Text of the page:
VoIP Security Best Practices

An evolving good news story

The initial promise of VoIP deployments was savings on toll bypass while completing your calls over data networks. As time went on the IP PBX was integrated with converged messaging, identity systems, call centers, and interactive media over complex LANs and WAN infrastructures operated by multiple ISPs. Improvements and maturing of IP Telephony brought reliability, convenience, and true cost-effectiveness. However, concerns over VoIP security arose and had slowed full adoption. Enterprises can achieve a great security posture by being aware of the unique and common vulnerabilities of voice over data infrastructures. Best Practices for VoIP security are essential in planning architecture, education, and operation of your investments.

Whether a ‘Do-It-Myself’ IP PBX system is internally put up, or a partnership is struck with a Communication Service Provider (CSP), all of the potential VoIP Security issues need to be identified, understood and addressed. The delivery of VoIP security is a shared responsibility between the user base, IT staff, a service provider and even the Original Equipment Manufacturer (OEM).

VoIP Cloud Security

First off, verify your risk

Your initial thoughts on VoIP security as a small or medium business owner may be that you’re likely not a target based on company size and the assets you operate. True, a chain of 5 Pizza stores may not hold many secrets in a breach, but still carries card payment information and the privacy expectations of loyal customers. Large target organizations like financial institutions, political parties and retailers must take a holistic approach and are obligated to make serious investments. The 3 broad assumptions are helpful to understand today’s landscape.

  1. Vulnerabilities present for data in motion (or at rest) is also applicable for VoIP traffic, servers, and services
  2. Security is like insurance. Your investment should be consummate with the potential losses of critical assets and possible damage to your brand.
  3. VoIP Security can be safer than legacy TDM voice with IT knowledge and vigilance.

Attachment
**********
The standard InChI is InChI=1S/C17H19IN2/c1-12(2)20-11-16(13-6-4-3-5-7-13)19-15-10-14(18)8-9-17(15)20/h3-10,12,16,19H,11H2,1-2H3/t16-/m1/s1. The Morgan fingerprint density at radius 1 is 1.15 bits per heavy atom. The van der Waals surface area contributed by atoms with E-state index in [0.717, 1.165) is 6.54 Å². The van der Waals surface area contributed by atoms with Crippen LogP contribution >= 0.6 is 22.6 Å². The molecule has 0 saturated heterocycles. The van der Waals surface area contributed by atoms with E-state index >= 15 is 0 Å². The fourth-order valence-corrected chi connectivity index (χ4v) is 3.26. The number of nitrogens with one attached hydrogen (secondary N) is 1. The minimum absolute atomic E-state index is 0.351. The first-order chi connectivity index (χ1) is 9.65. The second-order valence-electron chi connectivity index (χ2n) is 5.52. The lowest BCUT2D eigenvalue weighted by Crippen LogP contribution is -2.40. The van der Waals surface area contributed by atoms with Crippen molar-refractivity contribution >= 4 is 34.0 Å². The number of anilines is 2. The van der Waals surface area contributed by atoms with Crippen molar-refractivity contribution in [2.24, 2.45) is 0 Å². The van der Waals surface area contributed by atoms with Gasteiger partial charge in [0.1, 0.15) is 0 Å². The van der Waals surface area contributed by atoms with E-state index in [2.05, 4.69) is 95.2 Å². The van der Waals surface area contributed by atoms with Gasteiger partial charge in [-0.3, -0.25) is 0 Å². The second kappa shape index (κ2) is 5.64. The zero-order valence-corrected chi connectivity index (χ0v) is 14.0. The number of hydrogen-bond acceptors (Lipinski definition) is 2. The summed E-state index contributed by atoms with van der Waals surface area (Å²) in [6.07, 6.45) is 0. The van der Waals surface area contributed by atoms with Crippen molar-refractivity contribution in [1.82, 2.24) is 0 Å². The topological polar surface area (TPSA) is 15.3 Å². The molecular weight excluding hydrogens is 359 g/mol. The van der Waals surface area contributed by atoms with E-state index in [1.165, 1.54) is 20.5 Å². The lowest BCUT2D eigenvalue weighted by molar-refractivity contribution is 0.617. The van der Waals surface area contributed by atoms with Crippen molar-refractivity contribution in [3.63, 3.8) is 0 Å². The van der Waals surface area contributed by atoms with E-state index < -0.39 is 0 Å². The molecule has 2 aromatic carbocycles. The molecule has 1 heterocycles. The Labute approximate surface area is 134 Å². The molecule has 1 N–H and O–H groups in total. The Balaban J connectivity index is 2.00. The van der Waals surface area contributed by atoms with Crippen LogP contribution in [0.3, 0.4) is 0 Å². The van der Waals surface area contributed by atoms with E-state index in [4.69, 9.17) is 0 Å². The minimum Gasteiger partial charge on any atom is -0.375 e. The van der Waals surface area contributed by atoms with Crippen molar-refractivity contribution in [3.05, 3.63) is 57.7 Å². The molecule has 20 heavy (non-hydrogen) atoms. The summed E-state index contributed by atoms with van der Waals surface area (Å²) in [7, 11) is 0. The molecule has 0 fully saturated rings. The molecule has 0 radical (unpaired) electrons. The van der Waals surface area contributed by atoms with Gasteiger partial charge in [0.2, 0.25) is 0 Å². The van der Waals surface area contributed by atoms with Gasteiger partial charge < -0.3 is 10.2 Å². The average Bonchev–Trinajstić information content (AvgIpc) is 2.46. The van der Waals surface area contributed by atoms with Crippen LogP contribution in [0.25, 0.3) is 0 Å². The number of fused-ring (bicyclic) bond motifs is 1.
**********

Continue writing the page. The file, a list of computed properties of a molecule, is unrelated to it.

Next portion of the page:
VoIP vs landline security

Traditional analog voice networks are very mature and often delivered end to end by trusted major carriers within Canada. Audio signals are switched over analog lines at the in-house PBX or the service provider’s often aging infrastructure. TDM Voice Trunks and Toll Fraud has dwindled. Today the biggest vulnerability is listening devices like Butt Sets that can be used at the wiring closet. They are now commercially available to anyone and not just Telecom technicians. Many traditional ‘telephone rooms’ operated with questionable physical security from internal employees.

Conversely, the VoIP traffic is usually encrypted and likely not worth the effort to decode with a sniffing device even if it can be captured. Today cell phones make free calls from a LAN with special precautions. Voice servers are now peers with and present a similar risk as any business server. Some vulnerabilities exist but an ‘informed administrator’ can achieve acceptable VoIP security with solid internal and externals partnerships.

Minimize the Risks: #1 Partner with your User Base

Action items to gain buy-in from employees throughout a VoIP migration:

  • Provide training on the new phone systems operation and benefits
  • Set policies on IPT passwords, PINs and multifactor authentication
  • Provide security awareness training to safely empower the end users
  • Have employees report anomalies. (eg. missing voicemails or redirected calls)
  • Physically lock down access to voice components and LANS
  • Turn down unused Ethernet ports and document voice operations
  • Strategically roll out new communications features with new security asks
  • Measure and report operational availability and user adoption of VoIP
  • With mobile BYOD, employees should avoid unsecured public WiFi such as coffee shops and airports.